(Adds comment on equities in the ninth paragraph.)
June 3 (Bloomberg) -- Pacific Investment Management Co.’s Bill Gross, manager of the world’s biggest bond fund, said the Federal Reserve is unlikely to do a third round of quantitative easing even with the economy adding fewer jobs than forecast.
Central bankers are likely to “extend the extended period” language for longer in their policy statements, Gross said in a radio interview on “Bloomberg Surveillance” with Tom Keene. The less-than-projected pace of jobs growth in May that the Labor Department reported today shows that “there is a persistency here. It’s back to our old new normal,” he said.
U.S. employers in May added the fewest workers in eight months and unemployment unexpectedly rose to 9.1 percent, underscoring the concern of policy makers that the expansion is failing to boost the labor market. The Fed began the second round of asset purchases, known as QE2, on Nov. 12 after buying $1.7 trillion in securities through last year, increasing the amount of money in circulation to spur growth and prevent deflation. The Fed’s $600 billion in purchases of Treasuries are due to end this month.
“We don’t see a QE3. There has been too much discussion and dissent within the Fed to permit that type of program,” Gross said in the interview from Pimco’s headquarters in Newport Beach, California. Given the current pace of growth and inflation “they will speak to a fed funds rate that persists for an extended period of time, which in effect caps interest rates in the process.”
Not Buying Treasuries
The Fed has kept its target rate for overnight lending between banks at a record low range of zero to 0.25 percent since December 2008.
Gross reiterated that he isn’t buying Treasuries for his $243 billion Total Return Fund even as the government bond market rallies because yields are too low once inflation is taken into consideration. Mortgages, corporate bonds and sovereign debt of other nations are more attractive, he said.
Treasuries have returned 2.7 percent this year as Gross reduced government and related debt in the Total Return Fund to minus 4 percent of assets as of April 30. The fund has returned 0.57 percent in the past month, lagging behind the performance of 74 percent of its competitors, according to data compiled by Bloomberg.
Governments such as the U.S. are intentionally keeping interest rates lower than they should be to help reduce record debt levels, setting up investors up for a “skunking, or pocket picking,” Gross said.
Investors could seek higher real returns than those now offered from government debt through investing in shares of “conservative” companies such as Procter & Gamble Co., Merck & Co. or those of utilities, according to Gross.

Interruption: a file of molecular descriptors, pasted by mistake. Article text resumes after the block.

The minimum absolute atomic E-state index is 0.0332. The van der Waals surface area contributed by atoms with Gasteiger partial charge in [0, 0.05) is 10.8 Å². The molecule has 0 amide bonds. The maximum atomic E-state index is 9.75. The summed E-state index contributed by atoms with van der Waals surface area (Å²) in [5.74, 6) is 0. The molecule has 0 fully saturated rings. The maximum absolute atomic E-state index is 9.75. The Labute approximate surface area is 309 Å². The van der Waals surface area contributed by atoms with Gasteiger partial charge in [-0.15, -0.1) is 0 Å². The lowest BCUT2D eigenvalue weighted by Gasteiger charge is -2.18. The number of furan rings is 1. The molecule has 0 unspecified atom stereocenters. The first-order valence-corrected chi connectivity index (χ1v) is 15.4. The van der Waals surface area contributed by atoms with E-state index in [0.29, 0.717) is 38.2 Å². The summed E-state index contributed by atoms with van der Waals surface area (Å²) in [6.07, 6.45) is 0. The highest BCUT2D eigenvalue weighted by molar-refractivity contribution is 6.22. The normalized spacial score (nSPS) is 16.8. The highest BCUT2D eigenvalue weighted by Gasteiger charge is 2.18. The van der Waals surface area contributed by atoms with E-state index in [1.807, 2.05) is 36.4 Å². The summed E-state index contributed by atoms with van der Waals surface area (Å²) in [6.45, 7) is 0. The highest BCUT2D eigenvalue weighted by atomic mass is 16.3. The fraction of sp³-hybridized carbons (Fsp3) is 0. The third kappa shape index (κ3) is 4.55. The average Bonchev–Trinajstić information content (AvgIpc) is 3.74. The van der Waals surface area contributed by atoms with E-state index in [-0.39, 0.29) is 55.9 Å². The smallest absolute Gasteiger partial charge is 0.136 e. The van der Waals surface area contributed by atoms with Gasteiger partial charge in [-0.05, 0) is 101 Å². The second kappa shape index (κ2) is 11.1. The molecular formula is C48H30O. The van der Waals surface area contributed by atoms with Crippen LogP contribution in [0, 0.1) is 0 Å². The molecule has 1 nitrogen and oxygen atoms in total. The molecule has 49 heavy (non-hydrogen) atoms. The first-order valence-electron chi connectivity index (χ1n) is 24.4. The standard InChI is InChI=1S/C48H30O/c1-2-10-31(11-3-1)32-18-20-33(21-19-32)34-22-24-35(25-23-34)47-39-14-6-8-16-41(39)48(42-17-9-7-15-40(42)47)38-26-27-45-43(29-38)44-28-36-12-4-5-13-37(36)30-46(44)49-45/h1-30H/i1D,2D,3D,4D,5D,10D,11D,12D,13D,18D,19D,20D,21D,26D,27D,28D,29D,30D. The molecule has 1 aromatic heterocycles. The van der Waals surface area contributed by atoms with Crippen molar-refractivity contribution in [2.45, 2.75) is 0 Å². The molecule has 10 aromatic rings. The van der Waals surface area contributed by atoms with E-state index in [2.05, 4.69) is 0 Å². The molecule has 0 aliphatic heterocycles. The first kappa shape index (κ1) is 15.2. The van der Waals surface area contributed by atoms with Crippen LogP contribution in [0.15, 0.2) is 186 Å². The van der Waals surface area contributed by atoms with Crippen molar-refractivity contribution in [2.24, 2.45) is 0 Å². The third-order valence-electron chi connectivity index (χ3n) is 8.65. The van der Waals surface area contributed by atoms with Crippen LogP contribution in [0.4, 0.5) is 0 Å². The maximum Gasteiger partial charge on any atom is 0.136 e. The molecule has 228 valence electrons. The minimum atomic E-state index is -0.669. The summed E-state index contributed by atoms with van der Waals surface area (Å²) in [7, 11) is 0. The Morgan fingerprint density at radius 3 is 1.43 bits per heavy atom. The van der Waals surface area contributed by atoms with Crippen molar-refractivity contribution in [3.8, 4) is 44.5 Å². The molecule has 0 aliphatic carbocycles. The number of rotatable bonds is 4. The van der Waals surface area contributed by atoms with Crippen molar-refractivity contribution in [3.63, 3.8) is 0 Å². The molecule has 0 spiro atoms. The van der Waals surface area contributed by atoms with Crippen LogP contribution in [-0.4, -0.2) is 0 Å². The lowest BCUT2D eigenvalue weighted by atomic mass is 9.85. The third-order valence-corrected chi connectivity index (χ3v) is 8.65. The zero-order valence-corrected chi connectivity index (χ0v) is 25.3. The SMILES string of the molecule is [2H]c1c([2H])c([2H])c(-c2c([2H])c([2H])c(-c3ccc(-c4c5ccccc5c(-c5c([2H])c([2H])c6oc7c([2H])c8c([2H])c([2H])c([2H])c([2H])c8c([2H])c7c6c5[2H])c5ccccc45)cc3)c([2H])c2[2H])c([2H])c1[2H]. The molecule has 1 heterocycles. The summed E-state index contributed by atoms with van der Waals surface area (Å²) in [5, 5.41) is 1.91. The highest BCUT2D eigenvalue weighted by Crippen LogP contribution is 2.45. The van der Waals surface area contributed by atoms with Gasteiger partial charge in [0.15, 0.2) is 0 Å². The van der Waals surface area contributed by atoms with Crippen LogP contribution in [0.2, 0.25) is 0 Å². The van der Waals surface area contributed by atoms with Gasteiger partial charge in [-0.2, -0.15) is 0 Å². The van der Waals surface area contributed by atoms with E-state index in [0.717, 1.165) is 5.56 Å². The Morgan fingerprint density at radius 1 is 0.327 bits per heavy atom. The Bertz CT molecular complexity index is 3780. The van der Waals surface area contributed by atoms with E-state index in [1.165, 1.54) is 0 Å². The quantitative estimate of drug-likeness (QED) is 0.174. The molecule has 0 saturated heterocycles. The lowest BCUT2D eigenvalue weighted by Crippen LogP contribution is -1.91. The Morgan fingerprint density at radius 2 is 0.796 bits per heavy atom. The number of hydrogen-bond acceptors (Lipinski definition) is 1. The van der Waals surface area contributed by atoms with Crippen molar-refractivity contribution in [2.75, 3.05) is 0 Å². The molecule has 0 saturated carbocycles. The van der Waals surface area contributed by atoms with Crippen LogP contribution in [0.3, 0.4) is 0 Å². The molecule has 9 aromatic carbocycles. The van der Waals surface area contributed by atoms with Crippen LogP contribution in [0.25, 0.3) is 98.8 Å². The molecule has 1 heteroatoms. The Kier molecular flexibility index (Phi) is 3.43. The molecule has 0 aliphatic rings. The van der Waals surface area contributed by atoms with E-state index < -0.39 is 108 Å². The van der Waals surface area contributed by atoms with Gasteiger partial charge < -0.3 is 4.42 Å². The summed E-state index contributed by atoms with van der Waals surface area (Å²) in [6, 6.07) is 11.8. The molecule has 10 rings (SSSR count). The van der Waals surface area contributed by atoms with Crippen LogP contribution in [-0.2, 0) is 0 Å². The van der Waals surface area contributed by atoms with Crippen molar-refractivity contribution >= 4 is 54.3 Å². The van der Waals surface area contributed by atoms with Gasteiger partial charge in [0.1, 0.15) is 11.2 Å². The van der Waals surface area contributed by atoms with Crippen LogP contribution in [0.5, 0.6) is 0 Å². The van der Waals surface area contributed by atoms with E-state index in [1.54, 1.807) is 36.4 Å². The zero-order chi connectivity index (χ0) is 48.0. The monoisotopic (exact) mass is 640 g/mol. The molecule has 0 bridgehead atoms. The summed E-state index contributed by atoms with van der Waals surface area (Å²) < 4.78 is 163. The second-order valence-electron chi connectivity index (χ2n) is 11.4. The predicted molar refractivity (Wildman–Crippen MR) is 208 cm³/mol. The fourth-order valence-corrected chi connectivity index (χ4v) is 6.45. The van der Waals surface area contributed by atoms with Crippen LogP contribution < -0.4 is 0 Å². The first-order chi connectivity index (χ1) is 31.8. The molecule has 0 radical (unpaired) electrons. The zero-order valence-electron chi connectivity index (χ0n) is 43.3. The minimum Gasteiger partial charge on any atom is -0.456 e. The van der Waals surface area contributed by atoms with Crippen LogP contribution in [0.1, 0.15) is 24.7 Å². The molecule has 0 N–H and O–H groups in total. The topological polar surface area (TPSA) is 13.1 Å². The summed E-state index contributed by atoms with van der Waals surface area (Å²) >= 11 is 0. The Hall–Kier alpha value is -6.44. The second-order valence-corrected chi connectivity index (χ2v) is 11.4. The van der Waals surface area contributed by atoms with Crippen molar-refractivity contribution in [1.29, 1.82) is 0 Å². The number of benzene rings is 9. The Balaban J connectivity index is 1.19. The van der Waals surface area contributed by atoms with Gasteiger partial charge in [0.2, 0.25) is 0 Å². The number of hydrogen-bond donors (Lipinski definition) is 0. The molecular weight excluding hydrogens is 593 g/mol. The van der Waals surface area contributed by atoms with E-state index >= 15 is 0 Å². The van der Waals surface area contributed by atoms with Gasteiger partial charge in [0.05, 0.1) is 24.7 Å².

“The Treasury market up to seven or eight years is negative in terms of real interest rates, and that’s not a positive for savers,” Gross said. “But if they took that money and invested it in a conservative stock, such as a Proctor or a Merck or a utility yielding 4 percent; then that’s 3.5 to 4 percent real yield in comparison to those negative real yields in the Treasury side. So you have to take a little bit of a chance in order to avoid getting your pocket picked here.”
An overdependence on debt has the global economy in a period of fundamental transformation that Pimco has termed the “new normal.” Gross, the founder and co-chief investment officer of Pimco, forecast last year that mounting deficits and tighter financial regulation will damp growth in the U.S. and the euro zone.
Payrolls increased by a less-than-projected 54,000 last month, after a revised 232,000 gain in April that was smaller than initially estimated, Labor Department figures showed today. The median forecast in a Bloomberg News survey called for payrolls to rise 165,000. The jobless rate climbed to the highest level this year from 9 percent a month earlier.
The yield on the 10-year Treasury note dropped three basis points, or 0.03 percentage point, to 3 percent at 1:31 p.m. in New York, according to Bloomberg Bond Trader prices. The 3.125 percent security due in May 2021 rose 8/32, or $2.50 per $1,000 face amount, to 101 1/32.
The Total Return Fund can have a negative position by using derivatives or futures or by shorting. Shorting is borrowing and selling an asset in anticipation of making a profit by buying it back after its price has fallen.
The fund has returned 8.23 percent in the past year, beating 77 percent of its peers, according to data compiled by Bloomberg. Gross, the founder and co-chief investment officer at Pimco, has averaged returns of 8.75 percent on average over the past five years, topping 98 percent of his competition.
Pimco, a unit of the Munich-based insurer Allianz SE, managed $1.28 trillion of assets as of March 31.
--Editors: Dave Liedtka, Greg Storey
To contact the reporters on this story: Liz Capo McCormick in New York at firstname.lastname@example.org; Tom Keene in New York at email@example.com
To contact the editor responsible for this story: Dave Liedtka at firstname.lastname@example.org